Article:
Student experience

New Burnaby campus makerspace promotes entrepreneurship, hands-on learning

January 14, 2020

By Natalie Lim

It’s not every day that students leave the library holding haikus they designed and printed using an old-fashioned letterpress—although that sight may be more common now that SFU’s new Media and Maker Commons (MMC) has officially opened its doors.

The Media and Maker Commons, also known as the Makerspace, is located in the W.A.C. Bennett Library on SFU’s Burnaby campus. All SFU students, staff and faculty can book time in the space, which houses 3D printers and scanners, a laser cutter, a VR studio and more. Everything from phone cases and embroidery to video essays and podcasts can be produced using the MMC’s unique mix of maker tools and media spaces.

Juan Ferrer, who teaches an Introduction to 3D Printing and Laser Scanning Technologies (TEKX 101) at SFU, is thrilled that the technologies he teaches are now available to the broader SFU community.

“The space gives you the chance to get in touch with technology that many people only get to see,” says Ferrer.

The Media and Maker Commons houses five 3D printers that can be booked by SFU students, staff and faculty.

The SFU Library first proposed the MMC as part of their mission to build capacity and prepare students for academic success, while simultaneously upholding the university’s commitment to innovation and entrepreneurship. During the planning process, special thought was put into making the space as friendly and open as possible—users of all skill levels are welcome in the MMC, provided they take an online course about using the tools safely and participate in a training session with library staff. Additionally, the MMC team worked with SFU’s Centre for Accessible Learning to ensure the space is accessible to everyone.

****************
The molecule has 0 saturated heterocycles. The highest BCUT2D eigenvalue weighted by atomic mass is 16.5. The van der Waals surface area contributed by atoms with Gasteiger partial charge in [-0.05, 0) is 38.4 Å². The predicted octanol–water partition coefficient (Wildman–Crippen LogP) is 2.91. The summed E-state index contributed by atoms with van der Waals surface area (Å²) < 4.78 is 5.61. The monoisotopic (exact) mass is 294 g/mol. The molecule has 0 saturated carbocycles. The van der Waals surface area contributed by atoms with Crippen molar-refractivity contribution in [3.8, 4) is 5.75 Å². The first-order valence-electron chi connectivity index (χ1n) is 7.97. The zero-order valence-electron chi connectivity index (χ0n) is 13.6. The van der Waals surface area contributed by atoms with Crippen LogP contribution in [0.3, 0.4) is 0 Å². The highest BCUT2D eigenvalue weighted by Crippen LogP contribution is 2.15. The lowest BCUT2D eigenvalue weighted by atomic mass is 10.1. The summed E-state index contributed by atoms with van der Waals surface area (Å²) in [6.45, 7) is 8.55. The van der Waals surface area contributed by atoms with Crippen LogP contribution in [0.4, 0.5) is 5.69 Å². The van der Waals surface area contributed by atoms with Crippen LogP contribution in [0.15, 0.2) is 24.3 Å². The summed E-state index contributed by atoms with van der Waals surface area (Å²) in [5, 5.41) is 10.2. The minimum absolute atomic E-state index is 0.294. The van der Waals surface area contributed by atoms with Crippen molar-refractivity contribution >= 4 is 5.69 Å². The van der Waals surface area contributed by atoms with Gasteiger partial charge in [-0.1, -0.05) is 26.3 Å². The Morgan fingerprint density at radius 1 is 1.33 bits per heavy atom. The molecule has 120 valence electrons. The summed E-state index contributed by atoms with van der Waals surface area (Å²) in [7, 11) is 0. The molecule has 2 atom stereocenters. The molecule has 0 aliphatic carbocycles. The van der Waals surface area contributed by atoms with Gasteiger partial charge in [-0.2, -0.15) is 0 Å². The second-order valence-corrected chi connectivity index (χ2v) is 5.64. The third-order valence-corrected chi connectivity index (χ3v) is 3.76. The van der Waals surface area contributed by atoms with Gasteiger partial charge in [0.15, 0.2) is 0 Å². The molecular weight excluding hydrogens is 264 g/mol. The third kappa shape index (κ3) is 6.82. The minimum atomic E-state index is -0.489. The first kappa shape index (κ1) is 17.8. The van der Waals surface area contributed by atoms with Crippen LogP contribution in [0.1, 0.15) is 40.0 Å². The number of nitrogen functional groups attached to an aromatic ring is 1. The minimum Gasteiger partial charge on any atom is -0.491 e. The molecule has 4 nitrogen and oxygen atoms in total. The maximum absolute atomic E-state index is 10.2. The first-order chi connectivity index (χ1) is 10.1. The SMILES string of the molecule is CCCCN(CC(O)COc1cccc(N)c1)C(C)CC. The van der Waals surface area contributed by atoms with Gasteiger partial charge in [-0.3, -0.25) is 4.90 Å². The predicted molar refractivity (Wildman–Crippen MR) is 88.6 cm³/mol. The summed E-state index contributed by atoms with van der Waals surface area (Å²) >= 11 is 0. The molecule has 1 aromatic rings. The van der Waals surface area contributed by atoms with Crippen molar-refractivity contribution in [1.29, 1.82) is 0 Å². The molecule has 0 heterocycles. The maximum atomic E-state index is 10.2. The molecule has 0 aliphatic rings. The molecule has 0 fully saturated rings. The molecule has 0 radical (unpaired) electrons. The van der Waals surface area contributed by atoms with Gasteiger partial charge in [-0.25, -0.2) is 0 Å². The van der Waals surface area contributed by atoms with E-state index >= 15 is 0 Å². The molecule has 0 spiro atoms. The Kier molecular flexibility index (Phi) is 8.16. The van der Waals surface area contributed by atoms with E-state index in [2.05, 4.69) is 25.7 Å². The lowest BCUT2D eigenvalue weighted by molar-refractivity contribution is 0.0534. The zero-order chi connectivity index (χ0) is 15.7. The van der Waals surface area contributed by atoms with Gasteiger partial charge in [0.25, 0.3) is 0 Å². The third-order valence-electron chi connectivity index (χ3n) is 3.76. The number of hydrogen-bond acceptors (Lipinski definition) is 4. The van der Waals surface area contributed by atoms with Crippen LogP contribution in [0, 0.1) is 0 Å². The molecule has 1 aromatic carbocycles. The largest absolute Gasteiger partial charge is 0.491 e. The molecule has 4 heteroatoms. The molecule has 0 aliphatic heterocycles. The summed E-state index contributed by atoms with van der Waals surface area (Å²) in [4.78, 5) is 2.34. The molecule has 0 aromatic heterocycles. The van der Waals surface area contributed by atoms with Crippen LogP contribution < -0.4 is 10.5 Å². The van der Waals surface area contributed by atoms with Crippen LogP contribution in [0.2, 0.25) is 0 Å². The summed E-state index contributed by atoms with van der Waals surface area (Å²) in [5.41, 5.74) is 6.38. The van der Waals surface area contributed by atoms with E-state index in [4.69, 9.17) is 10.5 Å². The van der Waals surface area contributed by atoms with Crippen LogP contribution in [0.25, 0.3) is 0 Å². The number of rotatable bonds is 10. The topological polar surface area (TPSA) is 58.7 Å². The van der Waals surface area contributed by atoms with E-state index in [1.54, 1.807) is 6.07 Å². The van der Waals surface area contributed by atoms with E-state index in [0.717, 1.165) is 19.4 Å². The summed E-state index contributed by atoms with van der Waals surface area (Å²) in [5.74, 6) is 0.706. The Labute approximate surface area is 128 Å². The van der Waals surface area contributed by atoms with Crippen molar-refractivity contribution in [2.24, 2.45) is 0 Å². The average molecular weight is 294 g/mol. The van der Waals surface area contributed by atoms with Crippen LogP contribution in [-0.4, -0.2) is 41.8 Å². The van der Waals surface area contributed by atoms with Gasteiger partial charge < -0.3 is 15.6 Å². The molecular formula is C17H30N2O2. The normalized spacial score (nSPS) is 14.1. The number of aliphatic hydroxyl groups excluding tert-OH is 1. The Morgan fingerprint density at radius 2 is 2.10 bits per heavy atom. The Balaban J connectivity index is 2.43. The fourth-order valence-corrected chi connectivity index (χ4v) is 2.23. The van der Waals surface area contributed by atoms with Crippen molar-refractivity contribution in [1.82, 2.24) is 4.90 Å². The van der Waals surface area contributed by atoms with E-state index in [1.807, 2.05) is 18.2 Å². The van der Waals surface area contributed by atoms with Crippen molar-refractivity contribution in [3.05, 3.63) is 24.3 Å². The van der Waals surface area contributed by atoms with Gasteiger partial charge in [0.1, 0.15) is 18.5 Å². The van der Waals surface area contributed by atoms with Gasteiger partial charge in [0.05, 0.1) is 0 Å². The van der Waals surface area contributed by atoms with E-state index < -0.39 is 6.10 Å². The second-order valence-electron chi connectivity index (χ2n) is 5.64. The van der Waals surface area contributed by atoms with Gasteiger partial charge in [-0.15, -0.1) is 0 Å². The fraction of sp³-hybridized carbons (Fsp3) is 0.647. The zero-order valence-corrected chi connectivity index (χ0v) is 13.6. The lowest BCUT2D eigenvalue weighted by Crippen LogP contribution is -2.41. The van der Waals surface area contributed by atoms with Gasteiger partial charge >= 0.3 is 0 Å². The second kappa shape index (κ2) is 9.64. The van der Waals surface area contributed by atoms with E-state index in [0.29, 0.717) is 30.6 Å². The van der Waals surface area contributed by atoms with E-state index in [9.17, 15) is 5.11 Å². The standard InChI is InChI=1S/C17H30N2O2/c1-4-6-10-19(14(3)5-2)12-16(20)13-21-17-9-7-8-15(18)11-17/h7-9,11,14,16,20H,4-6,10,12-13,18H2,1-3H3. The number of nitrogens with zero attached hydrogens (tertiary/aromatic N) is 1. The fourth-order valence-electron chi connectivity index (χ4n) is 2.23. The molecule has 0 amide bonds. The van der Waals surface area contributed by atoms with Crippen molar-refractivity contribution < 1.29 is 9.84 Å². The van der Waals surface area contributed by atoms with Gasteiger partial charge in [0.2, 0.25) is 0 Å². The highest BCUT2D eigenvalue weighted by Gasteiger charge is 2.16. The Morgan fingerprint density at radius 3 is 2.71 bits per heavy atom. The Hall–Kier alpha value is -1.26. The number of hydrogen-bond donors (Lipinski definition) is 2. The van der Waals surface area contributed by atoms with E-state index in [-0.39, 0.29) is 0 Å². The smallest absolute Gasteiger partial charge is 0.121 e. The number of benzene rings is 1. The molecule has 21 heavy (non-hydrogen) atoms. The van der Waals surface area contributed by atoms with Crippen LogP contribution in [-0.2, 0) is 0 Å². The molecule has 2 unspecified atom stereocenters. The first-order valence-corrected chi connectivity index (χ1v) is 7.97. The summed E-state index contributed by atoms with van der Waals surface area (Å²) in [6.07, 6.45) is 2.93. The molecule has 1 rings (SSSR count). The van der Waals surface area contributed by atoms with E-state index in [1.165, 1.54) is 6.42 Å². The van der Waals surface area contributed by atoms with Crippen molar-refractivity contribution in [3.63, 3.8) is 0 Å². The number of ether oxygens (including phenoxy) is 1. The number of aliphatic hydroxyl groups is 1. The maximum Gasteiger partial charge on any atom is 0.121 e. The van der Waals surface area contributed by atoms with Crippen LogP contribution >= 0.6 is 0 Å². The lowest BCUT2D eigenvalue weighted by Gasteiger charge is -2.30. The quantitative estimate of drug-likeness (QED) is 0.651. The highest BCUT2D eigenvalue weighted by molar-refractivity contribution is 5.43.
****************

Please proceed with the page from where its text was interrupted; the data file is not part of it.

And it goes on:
Mikael Kriz, Makerspace librarian, compares working on a makerspace project to writing a research paper—you still have to research, design, plan and execute your project. The difference is that you come out the other end with a product that is useful, tactile and fun.

“Learning by doing affects you in a different way,” he says. “These are skills that will apply to the rest of the learners’ lives.”

Whether you want to create 3D printed fossils for hands-on use in an archaeology class or prototype designs for a new business idea, the Media and Maker Commons offers endless possibilities to build, collaborate and practice out-of-the-box thinking.

“The only boundary that exists is your imagination,” says Kriz. “Come on in!”